Transcendent meaning for the Christian is attained through God. Higher meaning for the scientist is found in the forward march of human knowledge. Higher meaning for the artist is found in creation of the sublime. Transcendent meaning for the Buddhist is attained through “that panoramic perspective from which we can survey our lives in their broader context and total network of relationships”that comes from realizing that our lives and therefore our practices are woven inextricably into something far grander in scale,a rich and immense tapestry of human affairs. We realize that we are each engaged in an epic struggle with karmic forces from the ancient past and producing outcomes that will reach endlessly into the future. Our practice therefore has vastly more at stake than happiness and comfort in this present life. It has never been exclusively about this one present life. From this the urgency that impels us to deep practice develops that also opens up the prospect of Awakening.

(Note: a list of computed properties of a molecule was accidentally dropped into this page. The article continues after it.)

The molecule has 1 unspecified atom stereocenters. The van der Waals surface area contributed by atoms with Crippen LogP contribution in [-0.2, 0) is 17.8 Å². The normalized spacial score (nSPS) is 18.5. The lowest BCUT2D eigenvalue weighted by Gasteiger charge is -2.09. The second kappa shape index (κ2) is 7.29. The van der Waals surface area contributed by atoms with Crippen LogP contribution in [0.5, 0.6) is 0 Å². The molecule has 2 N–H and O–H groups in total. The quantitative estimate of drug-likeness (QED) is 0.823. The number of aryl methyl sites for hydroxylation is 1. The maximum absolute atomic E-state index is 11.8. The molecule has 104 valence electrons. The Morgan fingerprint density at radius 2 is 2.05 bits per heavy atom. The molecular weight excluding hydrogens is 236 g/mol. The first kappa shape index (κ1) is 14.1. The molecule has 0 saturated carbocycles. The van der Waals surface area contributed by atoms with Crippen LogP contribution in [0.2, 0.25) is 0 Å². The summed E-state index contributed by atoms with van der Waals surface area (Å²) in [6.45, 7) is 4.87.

The urgency that arises in the artist or scientist when a higher meaning transcends this fathom-long body and few decades of life gives rise to genius. The urgency that arises in the Buddhist when his epic struggle transcends this one life gives rise to Awakening. To recognize the epic nature of this struggle it suffices to acknowledge the certain prospect of endless future human greed and exploitation, hatred and violence, delusion and manipulation, and untold anguish but for our personal progress along the Path.

1AN 10.92.

2MN 36.

3AN 3.65.

4The Buddha dismisses this notion in SN 36.21.

5The Onion (2010).

6If he is unable to do this he will have trouble instilling that impression later on.

7Heuman (2012).

Growing the Dharma: Transcendence

September 13, 2013